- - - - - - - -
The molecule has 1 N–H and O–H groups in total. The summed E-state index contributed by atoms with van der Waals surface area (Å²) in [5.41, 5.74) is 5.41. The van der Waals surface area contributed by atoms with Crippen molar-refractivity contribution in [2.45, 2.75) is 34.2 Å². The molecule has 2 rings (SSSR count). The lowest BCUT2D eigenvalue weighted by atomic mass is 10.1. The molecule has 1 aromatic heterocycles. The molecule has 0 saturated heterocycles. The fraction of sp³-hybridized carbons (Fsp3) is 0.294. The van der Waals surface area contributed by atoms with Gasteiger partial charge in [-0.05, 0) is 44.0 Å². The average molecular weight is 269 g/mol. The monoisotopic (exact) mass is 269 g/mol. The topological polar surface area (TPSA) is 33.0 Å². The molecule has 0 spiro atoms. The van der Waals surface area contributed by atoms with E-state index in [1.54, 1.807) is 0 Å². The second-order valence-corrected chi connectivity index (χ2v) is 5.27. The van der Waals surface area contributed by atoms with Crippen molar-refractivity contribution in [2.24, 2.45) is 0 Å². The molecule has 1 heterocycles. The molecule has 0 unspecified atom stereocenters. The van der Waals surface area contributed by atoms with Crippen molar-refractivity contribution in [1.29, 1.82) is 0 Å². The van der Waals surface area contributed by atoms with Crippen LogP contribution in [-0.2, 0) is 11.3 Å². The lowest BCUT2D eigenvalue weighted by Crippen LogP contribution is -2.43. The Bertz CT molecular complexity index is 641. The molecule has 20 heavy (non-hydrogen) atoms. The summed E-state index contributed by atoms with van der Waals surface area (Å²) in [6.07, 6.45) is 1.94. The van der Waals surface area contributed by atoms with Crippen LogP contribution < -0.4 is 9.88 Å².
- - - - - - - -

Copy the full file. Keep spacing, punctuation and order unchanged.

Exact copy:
The molecule has 1 N–H and O–H groups in total. The summed E-state index contributed by atoms with van der Waals surface area (Å²) in [5.41, 5.74) is 5.41. The van der Waals surface area contributed by atoms with Crippen molar-refractivity contribution in [2.45, 2.75) is 34.2 Å². The molecule has 2 rings (SSSR count). The lowest BCUT2D eigenvalue weighted by atomic mass is 10.1. The molecule has 1 aromatic heterocycles. The molecule has 0 saturated heterocycles. The fraction of sp³-hybridized carbons (Fsp3) is 0.294. The van der Waals surface area contributed by atoms with Gasteiger partial charge in [-0.05, 0) is 44.0 Å². The average molecular weight is 269 g/mol. The monoisotopic (exact) mass is 269 g/mol. The topological polar surface area (TPSA) is 33.0 Å². The molecule has 0 spiro atoms. The van der Waals surface area contributed by atoms with E-state index in [1.54, 1.807) is 0 Å². The second-order valence-corrected chi connectivity index (χ2v) is 5.27. The van der Waals surface area contributed by atoms with Crippen molar-refractivity contribution in [2.24, 2.45) is 0 Å². The molecule has 1 heterocycles. The molecule has 0 unspecified atom stereocenters. The van der Waals surface area contributed by atoms with Crippen molar-refractivity contribution in [1.29, 1.82) is 0 Å². The van der Waals surface area contributed by atoms with Crippen LogP contribution in [-0.2, 0) is 11.3 Å². The lowest BCUT2D eigenvalue weighted by Crippen LogP contribution is -2.43. The Bertz CT molecular complexity index is 641. The molecule has 20 heavy (non-hydrogen) atoms. The summed E-state index contributed by atoms with van der Waals surface area (Å²) in [6.07, 6.45) is 1.94. The van der Waals surface area contributed by atoms with Crippen LogP contribution < -0.4 is 9.88 Å².